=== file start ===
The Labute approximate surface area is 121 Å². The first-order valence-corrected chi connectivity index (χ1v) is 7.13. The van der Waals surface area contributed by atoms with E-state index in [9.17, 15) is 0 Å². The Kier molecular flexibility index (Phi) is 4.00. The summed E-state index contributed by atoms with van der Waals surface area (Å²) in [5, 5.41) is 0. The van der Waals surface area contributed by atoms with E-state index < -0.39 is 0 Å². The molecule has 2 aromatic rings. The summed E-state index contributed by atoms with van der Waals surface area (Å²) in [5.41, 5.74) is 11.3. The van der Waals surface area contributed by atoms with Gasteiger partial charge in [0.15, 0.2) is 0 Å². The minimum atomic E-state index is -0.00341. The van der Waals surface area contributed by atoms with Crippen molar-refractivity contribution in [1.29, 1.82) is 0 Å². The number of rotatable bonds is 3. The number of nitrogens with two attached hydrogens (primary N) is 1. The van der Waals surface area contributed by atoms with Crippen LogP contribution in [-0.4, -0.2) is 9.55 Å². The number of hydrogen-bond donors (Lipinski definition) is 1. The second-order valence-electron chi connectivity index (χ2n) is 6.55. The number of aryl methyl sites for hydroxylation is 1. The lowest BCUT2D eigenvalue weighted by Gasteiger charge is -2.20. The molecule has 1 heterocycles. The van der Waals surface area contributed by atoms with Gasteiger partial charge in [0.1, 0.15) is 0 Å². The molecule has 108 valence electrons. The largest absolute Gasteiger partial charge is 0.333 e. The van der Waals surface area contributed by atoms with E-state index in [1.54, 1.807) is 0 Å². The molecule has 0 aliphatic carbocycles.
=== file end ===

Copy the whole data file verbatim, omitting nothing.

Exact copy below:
The Labute approximate surface area is 121 Å². The first-order valence-corrected chi connectivity index (χ1v) is 7.13. The van der Waals surface area contributed by atoms with E-state index in [9.17, 15) is 0 Å². The Kier molecular flexibility index (Phi) is 4.00. The summed E-state index contributed by atoms with van der Waals surface area (Å²) in [5, 5.41) is 0. The van der Waals surface area contributed by atoms with E-state index < -0.39 is 0 Å². The molecule has 2 aromatic rings. The summed E-state index contributed by atoms with van der Waals surface area (Å²) in [5.41, 5.74) is 11.3. The van der Waals surface area contributed by atoms with Gasteiger partial charge in [0.15, 0.2) is 0 Å². The minimum atomic E-state index is -0.00341. The van der Waals surface area contributed by atoms with Crippen molar-refractivity contribution in [1.29, 1.82) is 0 Å². The number of rotatable bonds is 3. The number of nitrogens with two attached hydrogens (primary N) is 1. The van der Waals surface area contributed by atoms with Crippen LogP contribution in [-0.4, -0.2) is 9.55 Å². The number of hydrogen-bond donors (Lipinski definition) is 1. The second-order valence-electron chi connectivity index (χ2n) is 6.55. The number of aryl methyl sites for hydroxylation is 1. The lowest BCUT2D eigenvalue weighted by Gasteiger charge is -2.20. The molecule has 1 heterocycles. The van der Waals surface area contributed by atoms with Gasteiger partial charge in [0.1, 0.15) is 0 Å². The molecule has 108 valence electrons. The largest absolute Gasteiger partial charge is 0.333 e. The van der Waals surface area contributed by atoms with E-state index in [1.54, 1.807) is 0 Å². The molecule has 0 aliphatic carbocycles.